One nation over with God


Statistics about Czechs often seem to me to come from some other country I don’t know. But there are two popular ones that I can vouch for: that Czechs drink more beer than anyone in the universe, and that 81% of them are atheists, agnostics or non-believers. The rationale behind either of those is a question for a longer discussion, but both of them seem like rather obvious positions to me. I like living in a place where there is lots of beer and no god.

As far as the latter is concerned, allow me a public coming-out. God doesn’t make much sense to me either. I’ve been in places where I could have been killed for the thought! But I’ve lived in places in the free and modern West as well, where I’d have been shunned for saying it, or at least been a target of pity and endless proselytization.

I was raised with religion, and spent most of my adult life coming to terms with fact that there was little if any truth in it. Czechs, I think, are lucky to be brought up in place with fewer constraints on what must be true and right, and with the freedom to come to their own conclusions, even if that means joining a church. After all, if there is a god, and it wants you to believe in it, would it not prefer if its believers deduced its existence on their own?

Then again I don’t rule out the possibility of a god who is apathetic to whether you believe in it, him, her or not; like the force that through the green fuse drives the flower – I can see that, and make tea out of it. I can buy the force that through the green fuse drives the flower in a shop, and give it to a friend on a birthday, but I wouldn’t genuflect to it, to be honest.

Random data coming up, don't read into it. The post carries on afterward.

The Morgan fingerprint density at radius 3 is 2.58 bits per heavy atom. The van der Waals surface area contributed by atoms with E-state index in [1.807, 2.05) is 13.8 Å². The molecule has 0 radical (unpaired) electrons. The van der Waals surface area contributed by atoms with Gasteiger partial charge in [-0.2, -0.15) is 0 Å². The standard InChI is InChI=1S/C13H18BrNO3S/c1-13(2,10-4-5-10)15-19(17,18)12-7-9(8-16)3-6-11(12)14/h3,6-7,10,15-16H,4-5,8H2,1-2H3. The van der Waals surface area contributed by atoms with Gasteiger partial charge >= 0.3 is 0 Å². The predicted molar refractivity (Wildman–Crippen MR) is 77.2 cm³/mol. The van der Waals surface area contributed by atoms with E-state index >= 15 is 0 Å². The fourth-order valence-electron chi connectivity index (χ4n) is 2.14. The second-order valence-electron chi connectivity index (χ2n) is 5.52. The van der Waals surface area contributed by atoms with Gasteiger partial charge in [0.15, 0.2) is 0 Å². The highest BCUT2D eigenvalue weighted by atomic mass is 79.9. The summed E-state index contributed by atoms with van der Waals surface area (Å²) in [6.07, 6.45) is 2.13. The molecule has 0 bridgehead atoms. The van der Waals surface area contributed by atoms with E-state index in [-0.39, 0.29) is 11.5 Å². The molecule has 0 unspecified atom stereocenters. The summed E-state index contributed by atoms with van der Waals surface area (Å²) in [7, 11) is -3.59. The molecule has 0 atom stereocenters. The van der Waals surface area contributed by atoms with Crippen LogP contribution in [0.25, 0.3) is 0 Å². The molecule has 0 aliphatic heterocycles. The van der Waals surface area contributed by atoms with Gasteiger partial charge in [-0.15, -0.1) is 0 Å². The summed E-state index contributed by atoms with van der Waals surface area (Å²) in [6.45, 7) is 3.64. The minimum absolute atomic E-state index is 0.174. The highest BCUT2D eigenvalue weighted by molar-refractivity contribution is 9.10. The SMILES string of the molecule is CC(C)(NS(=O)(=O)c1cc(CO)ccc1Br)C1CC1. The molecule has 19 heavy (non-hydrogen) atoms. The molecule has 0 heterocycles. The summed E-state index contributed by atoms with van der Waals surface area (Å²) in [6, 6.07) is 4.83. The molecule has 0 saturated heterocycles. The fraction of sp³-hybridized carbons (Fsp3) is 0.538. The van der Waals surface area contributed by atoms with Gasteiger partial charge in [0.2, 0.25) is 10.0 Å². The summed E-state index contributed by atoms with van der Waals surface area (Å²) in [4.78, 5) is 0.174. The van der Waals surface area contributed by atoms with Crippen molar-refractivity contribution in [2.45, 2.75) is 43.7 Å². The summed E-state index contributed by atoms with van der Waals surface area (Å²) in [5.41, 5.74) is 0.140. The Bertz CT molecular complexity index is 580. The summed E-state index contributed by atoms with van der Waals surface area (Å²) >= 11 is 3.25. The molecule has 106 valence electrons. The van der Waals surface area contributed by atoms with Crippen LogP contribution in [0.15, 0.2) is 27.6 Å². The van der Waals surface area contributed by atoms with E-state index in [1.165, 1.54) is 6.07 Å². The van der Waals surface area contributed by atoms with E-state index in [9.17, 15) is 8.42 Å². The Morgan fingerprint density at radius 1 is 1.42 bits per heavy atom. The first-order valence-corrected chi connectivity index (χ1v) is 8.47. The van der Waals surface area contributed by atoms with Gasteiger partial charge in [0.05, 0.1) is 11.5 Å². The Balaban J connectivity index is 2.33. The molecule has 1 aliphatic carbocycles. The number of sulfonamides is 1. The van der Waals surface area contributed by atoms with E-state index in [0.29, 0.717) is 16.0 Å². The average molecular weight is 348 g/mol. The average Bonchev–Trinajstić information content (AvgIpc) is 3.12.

Likewise, most Czechs, it seems, according to both official and my own set of statistics, do in fact acknowledge some form of spirituality, whatever that may mean. Apparently, while most are raised without religion, most of them also come to some theological determination of their own, in time. This leaves a wide space for a lot of fresh thinking and independent new ideas about ‘life, the universe and everything’, and that’s something I appreciate in the people who I speak with every day, whether I agree with them or not.

Something of a godly nature has also granted people from these parts a good deal of non-conformity and inventiveness, on par. They say for example that “little golden Czech hands” can fix anything. But whether that is fact or fiction, you can see all of these attributes I’ve spoken of – the open-mindedness, inventiveness perhaps even the beer-loving – come together in science in the Czech Republic, where I am surprised again and again to see the wonderful fruit that a country of only ten million people can lend to global progress in medicine, electronics and technology, physics, astronomy and everything.

I can hear the complaints already - lots of Czechs recoil at the positive attributes I’ve named here, self-defacing as they often are. But my private hope is that the so-called “re-emergence” of the Czech Republic as a modern Western state could one day mean an epicentre of learning and scientific progress. It has a real hope for such a candidature. If even god itself is once discovered, empirically for all to see, then for decorum’s sake, it should happen in the Czech Republic, the Doubting Thomas of the post-Christian world.